Collective Possibilities


An Arizona Designer Craft & Art online exhibition

featuring works by the collective Board of Directors.




My aesthetic in ceramics reflects blending ingenuity into a dynamic relationship between graceful forms with a contemporary sensibility. My aim in art-making is about surprising myself and viewers while creating the new. Clay is a very malleable medium and lends itself to making unique forms while the kiln generates unpredictability and offers surprises. As I am a multimedia artist moving from painting to sculpture to ceramics to jewelry, I find the problems I encounter as I move from one medium to the other offer variety and challenge me to adapt. I utilize a range of shapes, glazes, surface treatments, and a variety of firing methods including high fire, soda firing, and wood firing.




Nancy’s path to art began as a jewelry artist. Her father was a stone setter and she remembers watching him set stones. Once her children left the nest, she felt she had to fill the void. She began making jewelry and from there enter her first glass class. She learned how to make cabochons in glass and incorporated them into her jewelry pieces. The glass technique she uses is called fused glass. This is where glass is “bonded” together in a kiln using various heat temperatures. From making small pieces of glass, she explored making larger pieces with glass and became fascinated with glass even further. Nancy emerged herself into the glass world by producing sculptural pieces of art. Nancy loves to challenge herself by continuing to learn new
techniques that she can incorporate into her glass. Glass is always moving and is she. Nancy has been a part of numerous fine art shows in Arizona and California. She feels that her art is a true reflection of herself and she hopes you will have find a personal connection to her work and her love of art.




Chris Eggers has lived in Southern Arizona since 1960 and has been involved in the fine crafts since 1975. While stationed at Ft. Huachuca, Arizona he learned metalsmithing at the fort's well-equipped craft shop. After his enlistment he used his VA educational benefits to attend college in 1976, majoring in Fine Metalsmithing. Shortly after graduation he discovered the wood turning world and the beautiful woods available around Tucson. Since that time, he has also learned the pleasures of working in glass.


"I primarily use tree stumps for my illuminated sculptures. Stumps are the heart of the tree, twisting in several directions with holes and knots. The heart and sapwood are mixed following the roots and trunks in their growth. Stumps are part of the tree that few have a use for which makes them readily available and overlooked 'diamonds in the rough'."




Pat was born an Army brat, became a CFO and CPA through education, is a world traveler by choice, and is a maker and teacher in her heart. She retired from a financial career in LA and moved to Tucson in 1994. Quickly becoming bored, Pat found the City of Tucson Parks & Rec jewelry classes. After taking a number of P&R classes, ADC and national workshops, and spending many hours in her home studio, Pat became a jewelry instructor at P&R. She retired in 2017. During her association and through today, she has been an integral part of bringing artists and workshops to Tucson through the auspices of ADC—now ADCA.   Recently, Pat designed and built a jewelry, enameling and fused glass studio/program for a nonprofit maker space called Xerocraft in downtown Tucson.  Currently, she is anxiously waiting for Covid to be subdued enough to allow her to go back to teaching at Xerocraft.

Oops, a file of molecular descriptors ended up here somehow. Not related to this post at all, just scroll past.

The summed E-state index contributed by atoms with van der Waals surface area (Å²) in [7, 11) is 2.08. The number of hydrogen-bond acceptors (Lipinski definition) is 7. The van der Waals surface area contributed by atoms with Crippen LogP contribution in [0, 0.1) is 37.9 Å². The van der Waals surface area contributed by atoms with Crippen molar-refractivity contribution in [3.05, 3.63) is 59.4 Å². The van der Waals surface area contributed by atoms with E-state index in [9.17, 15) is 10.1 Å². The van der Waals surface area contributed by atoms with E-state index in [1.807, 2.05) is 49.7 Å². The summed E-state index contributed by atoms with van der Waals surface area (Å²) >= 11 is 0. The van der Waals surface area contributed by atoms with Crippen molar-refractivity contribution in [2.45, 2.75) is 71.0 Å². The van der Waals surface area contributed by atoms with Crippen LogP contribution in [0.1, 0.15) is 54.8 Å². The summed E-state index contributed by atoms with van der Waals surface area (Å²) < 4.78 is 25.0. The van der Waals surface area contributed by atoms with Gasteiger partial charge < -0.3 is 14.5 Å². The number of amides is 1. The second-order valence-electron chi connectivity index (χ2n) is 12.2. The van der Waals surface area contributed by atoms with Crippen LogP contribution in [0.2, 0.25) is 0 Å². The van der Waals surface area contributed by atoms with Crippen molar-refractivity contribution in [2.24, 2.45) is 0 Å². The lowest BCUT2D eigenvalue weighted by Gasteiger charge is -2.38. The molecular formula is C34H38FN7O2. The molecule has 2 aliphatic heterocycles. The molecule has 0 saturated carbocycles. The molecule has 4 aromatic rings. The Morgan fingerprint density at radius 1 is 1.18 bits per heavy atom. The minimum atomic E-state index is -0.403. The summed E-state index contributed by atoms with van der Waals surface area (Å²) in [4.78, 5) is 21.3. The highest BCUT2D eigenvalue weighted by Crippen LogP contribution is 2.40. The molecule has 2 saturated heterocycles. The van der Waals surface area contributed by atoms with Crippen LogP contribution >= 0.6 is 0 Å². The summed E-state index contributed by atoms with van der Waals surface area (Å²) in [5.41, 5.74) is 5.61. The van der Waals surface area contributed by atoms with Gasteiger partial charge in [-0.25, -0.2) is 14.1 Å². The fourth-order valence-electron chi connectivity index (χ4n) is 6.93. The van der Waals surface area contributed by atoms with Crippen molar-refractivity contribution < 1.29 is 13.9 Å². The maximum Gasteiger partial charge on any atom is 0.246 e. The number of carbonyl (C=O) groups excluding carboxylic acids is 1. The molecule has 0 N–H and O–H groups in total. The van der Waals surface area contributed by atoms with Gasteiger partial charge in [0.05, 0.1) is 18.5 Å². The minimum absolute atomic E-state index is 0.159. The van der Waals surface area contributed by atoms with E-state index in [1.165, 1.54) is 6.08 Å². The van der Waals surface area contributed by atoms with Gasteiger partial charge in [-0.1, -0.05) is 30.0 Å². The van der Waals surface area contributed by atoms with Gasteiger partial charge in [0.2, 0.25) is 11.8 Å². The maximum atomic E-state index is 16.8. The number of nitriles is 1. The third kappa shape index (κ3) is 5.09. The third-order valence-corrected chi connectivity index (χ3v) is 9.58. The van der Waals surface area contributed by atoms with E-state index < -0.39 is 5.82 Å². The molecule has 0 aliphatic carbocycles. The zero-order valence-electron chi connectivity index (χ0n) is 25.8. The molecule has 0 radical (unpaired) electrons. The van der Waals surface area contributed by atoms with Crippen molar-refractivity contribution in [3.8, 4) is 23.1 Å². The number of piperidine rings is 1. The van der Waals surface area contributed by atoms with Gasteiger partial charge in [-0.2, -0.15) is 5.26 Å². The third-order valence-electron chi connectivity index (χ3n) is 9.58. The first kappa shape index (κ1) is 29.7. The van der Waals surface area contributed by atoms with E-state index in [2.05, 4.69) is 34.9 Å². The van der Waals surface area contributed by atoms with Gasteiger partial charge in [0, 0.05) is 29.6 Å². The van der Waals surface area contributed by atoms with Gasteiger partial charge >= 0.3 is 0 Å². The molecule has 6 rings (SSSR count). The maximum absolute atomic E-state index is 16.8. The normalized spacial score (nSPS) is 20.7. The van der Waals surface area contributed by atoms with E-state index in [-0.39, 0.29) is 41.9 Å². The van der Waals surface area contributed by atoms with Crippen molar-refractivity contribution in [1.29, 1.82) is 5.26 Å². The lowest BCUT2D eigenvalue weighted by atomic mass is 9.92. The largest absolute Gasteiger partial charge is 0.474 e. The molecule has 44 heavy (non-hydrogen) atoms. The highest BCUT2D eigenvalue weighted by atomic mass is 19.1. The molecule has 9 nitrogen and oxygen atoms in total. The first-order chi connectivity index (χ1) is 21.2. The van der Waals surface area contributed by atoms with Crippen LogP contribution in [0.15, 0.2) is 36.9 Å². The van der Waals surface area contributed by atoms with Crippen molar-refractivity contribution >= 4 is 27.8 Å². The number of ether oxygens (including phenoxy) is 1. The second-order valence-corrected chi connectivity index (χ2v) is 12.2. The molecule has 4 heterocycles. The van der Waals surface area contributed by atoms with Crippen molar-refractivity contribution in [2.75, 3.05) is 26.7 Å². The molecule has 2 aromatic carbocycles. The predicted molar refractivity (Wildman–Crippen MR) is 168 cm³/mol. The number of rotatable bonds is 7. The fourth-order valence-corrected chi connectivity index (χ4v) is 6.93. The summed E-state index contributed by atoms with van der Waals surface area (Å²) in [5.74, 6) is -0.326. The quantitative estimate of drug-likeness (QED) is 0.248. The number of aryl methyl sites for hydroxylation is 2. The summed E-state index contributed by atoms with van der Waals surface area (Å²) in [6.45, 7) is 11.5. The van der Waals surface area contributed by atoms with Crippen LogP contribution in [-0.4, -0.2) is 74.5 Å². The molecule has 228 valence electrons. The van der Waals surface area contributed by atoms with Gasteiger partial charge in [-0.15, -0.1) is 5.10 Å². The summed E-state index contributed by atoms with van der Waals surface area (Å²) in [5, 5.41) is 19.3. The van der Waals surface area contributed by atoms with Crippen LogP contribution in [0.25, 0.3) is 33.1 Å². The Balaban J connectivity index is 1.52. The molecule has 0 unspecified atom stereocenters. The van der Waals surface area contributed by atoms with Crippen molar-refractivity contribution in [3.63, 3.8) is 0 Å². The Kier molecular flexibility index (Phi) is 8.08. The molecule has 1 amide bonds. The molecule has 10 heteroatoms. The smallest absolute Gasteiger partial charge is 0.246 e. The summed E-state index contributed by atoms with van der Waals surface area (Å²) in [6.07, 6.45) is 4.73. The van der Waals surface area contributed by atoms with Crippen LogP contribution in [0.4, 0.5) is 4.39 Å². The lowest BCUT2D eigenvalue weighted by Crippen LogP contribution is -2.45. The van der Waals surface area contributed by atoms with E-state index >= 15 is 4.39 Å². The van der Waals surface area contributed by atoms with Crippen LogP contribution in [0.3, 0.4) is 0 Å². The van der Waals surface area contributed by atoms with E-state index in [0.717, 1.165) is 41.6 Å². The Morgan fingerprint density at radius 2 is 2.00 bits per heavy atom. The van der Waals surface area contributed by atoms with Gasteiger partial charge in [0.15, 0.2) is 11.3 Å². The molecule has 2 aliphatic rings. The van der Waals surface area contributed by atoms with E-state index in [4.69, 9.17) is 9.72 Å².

I am a native of Indiana and moved to Arizona over 40 years ago. During a visit to a gallery in Carlsbad, California I saw a beautiful glass art exhibit.  I bought a three-inch dish. Years later, looking for a way to relieve stress, I signed up for a class on fused glass. I realized then that I had seen fused glass art in that gallery years before. I have been working with glass for about 5 years. I take my inspiration from nature and from my travels. I enjoy working with geometric shapes and experimenting with trying to create more organic designs.



I create in metal and glass. My work reflects a love of texture, color and the forms of nature. My sculptures and wall pieces express a fantasy world of nature’s color.




Warren creates mixed media artworks with a focus on kiln-formed glass. With a subtle minimalist approach, he creates work through processes which can be seen explicitly as personal ritual. His practice provides a useful set of allegorical tools for maneuvering with a pseudo-minimalist approach in the world of mixed-media art: these meticulously planned works resound and resonate with images culled from the fantastical realm of imagination. By applying abstraction, he creates work in which a fascination with the clarity of content and an uncompromising attitude towards conceptual and minimal art can be found. His works don't reference recognizable form. The results are deconstructed to the extent that meaning is shifted and possible interpretation becomes multifaceted. By referencing romanticism, black humor, and symbolism, he creates intense personal moments masterfully created by means of rules and omissions, acceptance and refusal, luring the viewer in.




The jewelry and enamel work that I create is inspired by the natural world and the complicated relationship that humans have with other animals. My fascination with nature comes from my desire to preserve and protect the resources we have on this planet, and to respect the lives of animals that we share our planet with. My interests in photography, ecology and cultural shifts influence my work and some of the materials and processes that I use.